Since winning the FA Cup at the end of last season, Arsenal went on to sign Chilean superstar Alexis Sanchez and replaced the key departures of Thomas Vermaelen and Bacary Sagna with the immensely talented youngster Calum Chambers and the solid Mathieu Debuchy respectively. They also added underrated striker Danny Welbeck and Colombian goalkeeper David Ospina to their ranks. With no major disruption (bar Sagna) to the team composition and some real quality added, many, certainly the majority of the Gooners expected Arsene Wenger and his boys to kick on from last season where they challenged for the title but saw themselves miss out after a barrage of untimely injuries and poor nerves in big games.
However, the Gunners have been off to a rocky start, to put it mildly. A succession of draws accompany two wins and a loss to London rivals Chelsea as the Gunners sit some way off the pace in the league table. A tame surrender to Dortmund apart, the Gunners sit comfortably close to knockout qualification in the champions league but again seem set to finish second in their group thereby increasing their chances of drawing a more difficult opponent.
Indeed, huffing and puffing to snatch an unlikely victory against plucky Anderlecht in the dying minutes of the game, Arsenal were some way off the pace that saw them rack up week after week at the top of the premier league table last season. Key injuries have surfaced again with Olivier Giroud, Mesut Ozil, Mathieu Debuchy, David Ospina and Aaron Ramsey missing key periods of the season.
Theo Walcott is yet to return after his gesture heroics in the North London Derby FA Cup tie in January while Laurent Koscielny seems to have simultaneously injured both Achilles tendons. If it wasn’t so pathetic, it might just have been funny.
So what’s wrong with Arsenal this season? Let’s take a look…
The formation of the Gunners has seen a changeover after the acquisition of Alexis Sanchez which has seen Arsene Wenger shift to an unconventional 4-1-4-1 formation to accommodate the brilliant Chilean along with the rest of the buffet of attacking midfielders at his disposal. While on FIFA 15 this seems to produce the desired results, realistically it seems to be having several flaws.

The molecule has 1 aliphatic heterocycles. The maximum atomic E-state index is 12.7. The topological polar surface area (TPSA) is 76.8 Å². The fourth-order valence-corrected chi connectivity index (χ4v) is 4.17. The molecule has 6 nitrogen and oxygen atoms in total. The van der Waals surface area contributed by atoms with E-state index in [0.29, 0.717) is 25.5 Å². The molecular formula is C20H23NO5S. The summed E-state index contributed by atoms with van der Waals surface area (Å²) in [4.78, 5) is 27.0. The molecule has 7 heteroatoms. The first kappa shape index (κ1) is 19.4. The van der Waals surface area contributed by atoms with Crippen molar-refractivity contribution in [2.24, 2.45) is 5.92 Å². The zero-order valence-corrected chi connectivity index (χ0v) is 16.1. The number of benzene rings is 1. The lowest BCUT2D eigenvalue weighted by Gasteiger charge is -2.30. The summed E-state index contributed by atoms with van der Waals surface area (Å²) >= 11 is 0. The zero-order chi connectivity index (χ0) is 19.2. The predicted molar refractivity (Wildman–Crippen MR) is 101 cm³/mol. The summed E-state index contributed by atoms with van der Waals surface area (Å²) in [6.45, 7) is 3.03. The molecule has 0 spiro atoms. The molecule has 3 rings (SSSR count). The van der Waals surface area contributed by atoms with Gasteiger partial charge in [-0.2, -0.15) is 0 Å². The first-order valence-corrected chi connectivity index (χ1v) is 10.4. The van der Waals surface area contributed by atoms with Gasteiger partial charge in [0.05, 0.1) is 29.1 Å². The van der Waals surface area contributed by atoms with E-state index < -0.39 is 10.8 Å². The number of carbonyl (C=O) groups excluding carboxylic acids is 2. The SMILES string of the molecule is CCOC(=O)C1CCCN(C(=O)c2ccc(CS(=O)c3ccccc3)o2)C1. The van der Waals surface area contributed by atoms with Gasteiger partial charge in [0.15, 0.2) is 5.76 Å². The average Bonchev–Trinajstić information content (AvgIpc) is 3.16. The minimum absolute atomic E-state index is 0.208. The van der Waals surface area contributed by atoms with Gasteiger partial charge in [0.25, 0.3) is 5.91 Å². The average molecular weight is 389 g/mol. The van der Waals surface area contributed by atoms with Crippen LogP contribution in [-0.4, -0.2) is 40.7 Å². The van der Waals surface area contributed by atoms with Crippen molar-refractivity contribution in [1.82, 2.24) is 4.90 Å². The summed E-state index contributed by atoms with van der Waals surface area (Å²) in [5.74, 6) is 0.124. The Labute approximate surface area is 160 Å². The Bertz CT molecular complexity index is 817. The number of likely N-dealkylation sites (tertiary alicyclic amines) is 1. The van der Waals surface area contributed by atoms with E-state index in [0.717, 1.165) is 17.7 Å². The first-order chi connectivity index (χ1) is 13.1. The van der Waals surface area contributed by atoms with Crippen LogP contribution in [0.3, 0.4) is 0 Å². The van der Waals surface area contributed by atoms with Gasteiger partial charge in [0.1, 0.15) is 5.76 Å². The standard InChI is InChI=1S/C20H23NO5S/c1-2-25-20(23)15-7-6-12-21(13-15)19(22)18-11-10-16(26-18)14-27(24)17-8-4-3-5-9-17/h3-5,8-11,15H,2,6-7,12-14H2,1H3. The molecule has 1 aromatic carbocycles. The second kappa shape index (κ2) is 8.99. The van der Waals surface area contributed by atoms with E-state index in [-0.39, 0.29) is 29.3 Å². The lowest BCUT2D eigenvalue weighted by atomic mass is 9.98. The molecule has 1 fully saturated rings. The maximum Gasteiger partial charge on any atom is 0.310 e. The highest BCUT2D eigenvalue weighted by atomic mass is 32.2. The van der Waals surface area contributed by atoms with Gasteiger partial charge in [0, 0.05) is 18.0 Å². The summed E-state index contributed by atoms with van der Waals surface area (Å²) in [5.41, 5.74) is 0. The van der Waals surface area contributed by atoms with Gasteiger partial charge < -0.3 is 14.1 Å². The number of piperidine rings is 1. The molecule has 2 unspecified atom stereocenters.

Arsenal do not have a defensive midfielder capable of manning the zone just ahead of the backline by himself. Mikel Arteta is a wonderfully technically gifted player but he isn’t physical enough to cope alone with the attentions of say, a particularly nasty Charlie Adam on a rainy day at Stoke. Working in tandem with a box to box engine like Aaron Ramsey or the tireless Alex Oxlade Chamberlain has produced better results. Even in the 4-1 thumping of Galatasaray, Arsenal played Santi Cazorla next to their defensive pivot, which while unconventional, made sure they dominated the game.
On a side note, it needs to be clarified that all the hue and cry about Mesut Ozil playing on the wing is completely blind of the issue at hand which is that Arsenal isn’t performing fluidly enough for the German to take advantage of a free role. While he does start on the left wing, as the club’s premier number 10, he has the license to roam wherever he can cause maximum damage and as such, his heat maps show that he does indeed have the freedom of the pitch. However, the passing and movement that are so integral to making a free role wreak havoc on the opposition have curiously been missing from this Arsenal team which is still struggling to make the transition to one holding midfielder. Indeed, as his interviews indicate, Arsene Wenger did approach the problem with the intent to sign a physically dominant midfielder in the summer but evidently failed and has vowed to right his mistake in January.
Another issue seems to be the ludicrous amount of injuries that Arsenal go through season after season. Despite the much lauded appointment of the German world cup winning team physio Shad Forsythe, injuries have struck heavy on Arsenal with laughably ridiculous injuries to Olivier Giroud and Mathieu Debuchy. The injuries to Ozil, Koscielny and Ospina however raise questions about rotation and management with Wenger’s reluctance to tinker with a winning team well known and thought by some to cause overexertion in players leading to injuries.
In the matches that Arsenal have struggled to impose so far, the pattern has been similar. The lion’s share of possession coupled with the inability to do anything with it and defensive shakiness that has seen them concede all too often to the opponent’s first and in most cases, only shot of the game. Play seems to break down either in the final third or just approaching it, leaving the defence open to a counter attack that simply cannot be shut down by whoever Wenger chooses to play as the lone holding midfielder. Peripherally, the issue seems to be a lack of understanding between players who are either confused as regards to positioning or have simply grown careless, accustomed to winning against the smaller teams after the results of last season.
Whether the team is still adapting tactically to the new additions and formation or there is a deeper problem is a big problem for Arsene Wenger to solve and one that all Gooners, certainly this one, hope he gets right.